Pery Ribeiro "...E Seu Mundo De Cancoes Romanticas" (Odeon, 1961)
Bonfa is credited on the front cover for his supporting work...
Luiz Bonfa "O Violao E O Samba" (Odeon, 1962)
Wonderful! Another pleasant, light-toned album, with several songs that echo "Manha De Carnaval," and brisk accompaniment by Edson Machado on drums, Tiao Neto on bass, and Luiz Carlos Vinhas and Chico Feitosa helping fill out the sound. On first blush, this may seem like a fairly lightweight album, but with repeated listens, Bonfa's melodic brilliance and technical mastery will simply overwhelm you. Each song is a bright, perky, poppy gem, and the range of dynamics and guitar techniques he employs from song to song is truly dazzling. Any aspiring guitar whiz has to check this album out... Any fan of old-school bossa nova will love it as well; underneath the bouncy rhythms are many understated, sublime passages. (On a personal note, I've found this to be a superior baby-rocking album, packed with numerous rhythms at various tempos that you can zero in on... A few bouncy sambas and lyrical soft spots, and the kid was out like a light...) Highly recommended.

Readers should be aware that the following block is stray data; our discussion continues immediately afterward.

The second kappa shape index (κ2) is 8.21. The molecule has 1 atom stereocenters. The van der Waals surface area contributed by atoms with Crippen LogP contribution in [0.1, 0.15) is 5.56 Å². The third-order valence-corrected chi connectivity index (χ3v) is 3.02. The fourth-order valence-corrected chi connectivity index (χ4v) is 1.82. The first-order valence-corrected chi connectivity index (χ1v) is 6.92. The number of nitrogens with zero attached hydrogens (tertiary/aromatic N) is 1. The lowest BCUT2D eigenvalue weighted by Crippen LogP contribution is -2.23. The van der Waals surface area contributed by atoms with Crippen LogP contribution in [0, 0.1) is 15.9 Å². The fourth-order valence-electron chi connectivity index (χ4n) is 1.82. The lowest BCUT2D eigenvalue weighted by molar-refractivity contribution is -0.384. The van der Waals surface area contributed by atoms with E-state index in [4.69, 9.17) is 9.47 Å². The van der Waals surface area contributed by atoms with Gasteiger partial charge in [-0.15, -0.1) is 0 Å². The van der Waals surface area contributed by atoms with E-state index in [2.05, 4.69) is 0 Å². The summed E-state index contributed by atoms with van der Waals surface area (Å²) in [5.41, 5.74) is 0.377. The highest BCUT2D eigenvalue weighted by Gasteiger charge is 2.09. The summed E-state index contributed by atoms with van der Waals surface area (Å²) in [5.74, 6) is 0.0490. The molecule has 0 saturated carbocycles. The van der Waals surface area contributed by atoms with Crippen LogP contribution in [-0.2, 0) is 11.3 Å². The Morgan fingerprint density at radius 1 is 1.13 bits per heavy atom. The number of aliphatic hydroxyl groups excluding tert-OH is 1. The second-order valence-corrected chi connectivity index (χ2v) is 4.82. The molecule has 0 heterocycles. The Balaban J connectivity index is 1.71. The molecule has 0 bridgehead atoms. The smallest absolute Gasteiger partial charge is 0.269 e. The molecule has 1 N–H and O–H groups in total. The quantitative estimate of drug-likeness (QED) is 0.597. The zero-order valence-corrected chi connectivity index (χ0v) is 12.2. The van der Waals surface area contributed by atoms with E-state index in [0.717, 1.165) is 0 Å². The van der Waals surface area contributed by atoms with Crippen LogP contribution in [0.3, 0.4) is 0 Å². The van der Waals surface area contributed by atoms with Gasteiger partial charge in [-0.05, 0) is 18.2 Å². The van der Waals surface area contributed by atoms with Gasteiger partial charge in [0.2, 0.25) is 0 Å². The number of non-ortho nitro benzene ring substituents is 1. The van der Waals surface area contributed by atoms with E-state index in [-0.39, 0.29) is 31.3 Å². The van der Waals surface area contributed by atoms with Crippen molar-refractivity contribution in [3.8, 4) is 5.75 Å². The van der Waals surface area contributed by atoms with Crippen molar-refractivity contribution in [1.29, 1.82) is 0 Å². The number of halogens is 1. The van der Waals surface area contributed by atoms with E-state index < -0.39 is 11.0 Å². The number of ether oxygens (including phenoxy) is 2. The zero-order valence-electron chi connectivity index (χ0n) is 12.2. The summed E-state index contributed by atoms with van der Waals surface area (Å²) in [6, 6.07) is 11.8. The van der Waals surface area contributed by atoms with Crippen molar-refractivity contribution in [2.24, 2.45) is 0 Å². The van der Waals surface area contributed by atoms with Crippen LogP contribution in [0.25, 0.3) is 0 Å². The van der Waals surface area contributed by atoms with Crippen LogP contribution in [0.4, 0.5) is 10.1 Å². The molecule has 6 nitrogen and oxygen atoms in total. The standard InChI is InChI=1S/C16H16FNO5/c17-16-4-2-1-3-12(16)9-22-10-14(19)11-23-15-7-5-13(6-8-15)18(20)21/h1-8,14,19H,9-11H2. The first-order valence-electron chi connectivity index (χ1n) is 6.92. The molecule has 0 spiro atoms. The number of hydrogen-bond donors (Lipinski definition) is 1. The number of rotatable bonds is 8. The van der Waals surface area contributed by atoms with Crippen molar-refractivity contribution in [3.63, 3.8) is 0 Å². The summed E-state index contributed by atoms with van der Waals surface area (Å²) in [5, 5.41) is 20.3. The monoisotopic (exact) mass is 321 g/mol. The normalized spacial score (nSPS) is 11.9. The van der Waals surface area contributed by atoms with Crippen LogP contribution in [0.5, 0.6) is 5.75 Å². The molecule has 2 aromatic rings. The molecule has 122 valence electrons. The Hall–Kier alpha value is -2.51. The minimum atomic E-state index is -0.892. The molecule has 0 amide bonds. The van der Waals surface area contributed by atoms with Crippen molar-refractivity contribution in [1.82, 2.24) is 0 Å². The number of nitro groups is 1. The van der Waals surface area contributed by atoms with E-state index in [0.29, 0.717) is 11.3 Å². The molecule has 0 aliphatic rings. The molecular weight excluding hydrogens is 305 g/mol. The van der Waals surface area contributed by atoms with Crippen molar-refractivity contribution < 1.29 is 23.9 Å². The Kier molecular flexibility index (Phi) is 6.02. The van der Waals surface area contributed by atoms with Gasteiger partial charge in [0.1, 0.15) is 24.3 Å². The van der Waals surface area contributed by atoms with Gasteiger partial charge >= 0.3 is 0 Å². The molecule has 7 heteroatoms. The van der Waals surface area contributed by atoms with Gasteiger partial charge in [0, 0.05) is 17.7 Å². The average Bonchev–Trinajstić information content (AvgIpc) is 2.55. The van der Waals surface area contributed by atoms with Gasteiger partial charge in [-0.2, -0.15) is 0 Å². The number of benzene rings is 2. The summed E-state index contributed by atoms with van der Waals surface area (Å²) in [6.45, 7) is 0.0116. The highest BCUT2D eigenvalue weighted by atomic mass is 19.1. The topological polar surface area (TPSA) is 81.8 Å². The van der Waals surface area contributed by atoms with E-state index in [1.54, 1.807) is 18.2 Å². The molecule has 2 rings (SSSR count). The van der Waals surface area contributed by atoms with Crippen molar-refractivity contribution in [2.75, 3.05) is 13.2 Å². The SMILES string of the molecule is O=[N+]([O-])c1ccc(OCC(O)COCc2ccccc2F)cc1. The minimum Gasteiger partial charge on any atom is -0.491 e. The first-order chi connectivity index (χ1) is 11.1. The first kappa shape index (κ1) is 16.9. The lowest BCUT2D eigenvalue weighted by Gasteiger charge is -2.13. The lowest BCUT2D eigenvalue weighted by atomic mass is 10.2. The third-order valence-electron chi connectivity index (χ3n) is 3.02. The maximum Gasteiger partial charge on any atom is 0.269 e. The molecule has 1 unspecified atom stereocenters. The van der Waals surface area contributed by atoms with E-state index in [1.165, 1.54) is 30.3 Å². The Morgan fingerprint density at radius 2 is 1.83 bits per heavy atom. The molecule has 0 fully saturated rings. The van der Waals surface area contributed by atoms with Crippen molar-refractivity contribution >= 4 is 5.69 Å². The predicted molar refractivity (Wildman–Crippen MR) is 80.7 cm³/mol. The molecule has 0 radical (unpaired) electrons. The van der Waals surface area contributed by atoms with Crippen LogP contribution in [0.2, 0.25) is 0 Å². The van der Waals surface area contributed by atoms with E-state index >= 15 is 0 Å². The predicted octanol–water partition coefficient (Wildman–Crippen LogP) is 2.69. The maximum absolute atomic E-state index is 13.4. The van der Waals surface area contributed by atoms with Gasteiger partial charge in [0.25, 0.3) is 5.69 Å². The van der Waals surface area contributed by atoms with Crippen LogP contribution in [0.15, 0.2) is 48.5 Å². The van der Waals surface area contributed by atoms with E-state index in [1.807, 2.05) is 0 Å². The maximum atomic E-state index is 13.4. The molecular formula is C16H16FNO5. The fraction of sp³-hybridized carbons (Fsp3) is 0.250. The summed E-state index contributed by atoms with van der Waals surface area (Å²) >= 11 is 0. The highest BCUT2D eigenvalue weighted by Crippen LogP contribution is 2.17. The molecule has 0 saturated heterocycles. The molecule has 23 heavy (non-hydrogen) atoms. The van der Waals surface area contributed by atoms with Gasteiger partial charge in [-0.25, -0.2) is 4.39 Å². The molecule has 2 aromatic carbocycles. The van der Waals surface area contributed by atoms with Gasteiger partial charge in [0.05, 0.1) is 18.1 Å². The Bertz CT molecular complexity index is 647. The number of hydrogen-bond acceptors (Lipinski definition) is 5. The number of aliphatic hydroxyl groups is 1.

Luiz Bonfa "Brazil's King Of The Bossa Nova And Guitar" (Philips, 1962)
Luiz Bonfa "Le Roi Du Bossa Nova/The King Of Bossa Nova" (Fontana, 1962)
One of the first albums cut by Bonfa following his move to the United States after achieving global stardom for his contributions to the Black Orpheus soundtrack. The opening songs display the same mix of authoritativeness and subtlety as some of his earlier albums, although the rest of the record steadily devolves towards a more standard-issue light-jazz style, with Bonfa backed by enthusiastic North Americans. It's okay, but not as magical as some of his other work. Acoustic guitar aficianados will want to check this out, though: in technical terms, Bonfa really was a stunning performer.